J2.6 Evaluating ice formation processes in tropical anvils using CRM-based simulations of MODIS and POLDER radiance and polarization measurements

Tuesday, 29 June 2010: 2:45 PM
Cascade Ballroom (DoubleTree by Hilton Portland)
Bastiaan van Diedenhoven, Columbia University and NASA/GISS, New York, NY; and A. M. Fridlind and A. S. Ackerman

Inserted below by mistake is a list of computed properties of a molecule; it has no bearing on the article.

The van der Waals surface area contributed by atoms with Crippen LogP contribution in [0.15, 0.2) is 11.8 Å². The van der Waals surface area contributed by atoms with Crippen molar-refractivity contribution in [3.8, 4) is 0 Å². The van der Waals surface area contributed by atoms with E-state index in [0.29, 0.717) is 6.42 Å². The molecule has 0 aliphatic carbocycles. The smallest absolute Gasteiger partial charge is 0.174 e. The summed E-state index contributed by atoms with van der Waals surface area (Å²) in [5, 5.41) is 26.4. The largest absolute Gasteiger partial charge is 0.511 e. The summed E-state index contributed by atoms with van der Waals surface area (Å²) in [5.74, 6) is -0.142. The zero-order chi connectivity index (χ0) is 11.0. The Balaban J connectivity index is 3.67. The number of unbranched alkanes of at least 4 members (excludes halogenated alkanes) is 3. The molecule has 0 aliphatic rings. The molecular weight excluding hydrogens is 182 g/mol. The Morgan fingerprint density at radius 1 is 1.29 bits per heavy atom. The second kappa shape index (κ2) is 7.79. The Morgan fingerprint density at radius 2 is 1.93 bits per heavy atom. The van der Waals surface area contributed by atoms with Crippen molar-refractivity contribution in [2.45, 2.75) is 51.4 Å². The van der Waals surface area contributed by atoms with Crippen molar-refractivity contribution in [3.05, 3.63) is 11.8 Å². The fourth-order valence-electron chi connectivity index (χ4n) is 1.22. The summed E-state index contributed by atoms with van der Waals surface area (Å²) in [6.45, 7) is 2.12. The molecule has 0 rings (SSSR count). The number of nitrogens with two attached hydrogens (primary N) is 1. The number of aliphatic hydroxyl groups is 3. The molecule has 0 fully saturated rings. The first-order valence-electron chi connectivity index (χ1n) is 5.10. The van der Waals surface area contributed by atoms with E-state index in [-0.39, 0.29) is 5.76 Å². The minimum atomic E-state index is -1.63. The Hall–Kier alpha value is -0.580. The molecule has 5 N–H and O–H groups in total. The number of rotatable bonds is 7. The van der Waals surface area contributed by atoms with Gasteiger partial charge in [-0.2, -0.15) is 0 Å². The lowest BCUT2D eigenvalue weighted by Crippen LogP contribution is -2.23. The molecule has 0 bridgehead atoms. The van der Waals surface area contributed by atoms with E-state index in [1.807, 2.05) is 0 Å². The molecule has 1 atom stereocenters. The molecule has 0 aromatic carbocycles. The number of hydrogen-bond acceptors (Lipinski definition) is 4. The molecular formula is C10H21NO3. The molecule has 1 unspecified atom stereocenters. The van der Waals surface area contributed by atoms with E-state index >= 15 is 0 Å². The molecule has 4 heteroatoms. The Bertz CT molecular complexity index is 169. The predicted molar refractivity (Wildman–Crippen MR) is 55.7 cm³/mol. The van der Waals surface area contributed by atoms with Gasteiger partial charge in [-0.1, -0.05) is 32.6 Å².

Evaluating cloud resolving model (CRM) simulations of deep convection cloud top particle properties using satellite retrievals is advantageous owing to the extensive areal data coverage as compared with the limited spatiotemporal coverage and instrumental limitations of many aircraft in situ measurements. However, in the presence of ice crystals, uncertainties in the sensitivities of retrievals to assumptions regarding crystal habits, particle size distribution shape, and the vertical variability of such properties, often limits confident interpretation of comparisons to CRM outputs. For instance, it is generally not known how many optical depths below cloud top that retrieved effective radius represents, and we find that differences in ice effective radii in our tropical cumulonimbus simulations averaged over the first 2 or 7 optical depths commonly exceed 5 microns and can exceed 25 microns. Using MODIS and POLDER satellite measurements, here we present an evaluation of CRM simulations with a size-resolved microphysics scheme that aims to circumvent some of these problems by calculating multi-spectral, multi-directional total and polarized reflectance from the CRM results and comparing directly to the corresponding level-1 satellite measurements in a statistical manner. The forward model to simulate the measurements is consistent with the outcome of the CRM and the assumptions of the CRM microphysics, such as ice volume, projected area and aspect ratios as a function of ice type and size. Using a case study during the 2006 TWP-ICE campaign, we demonstrate an evaluation of the temperature level at which ice forms in the CRM and the modeled ice crystal sizes at cloud top. Furthermore, we discuss uncertainties related to the details of ice radiative properties that do not appear in the CRM microphysics, such as the assumed microscopic roughness of ice crystals.
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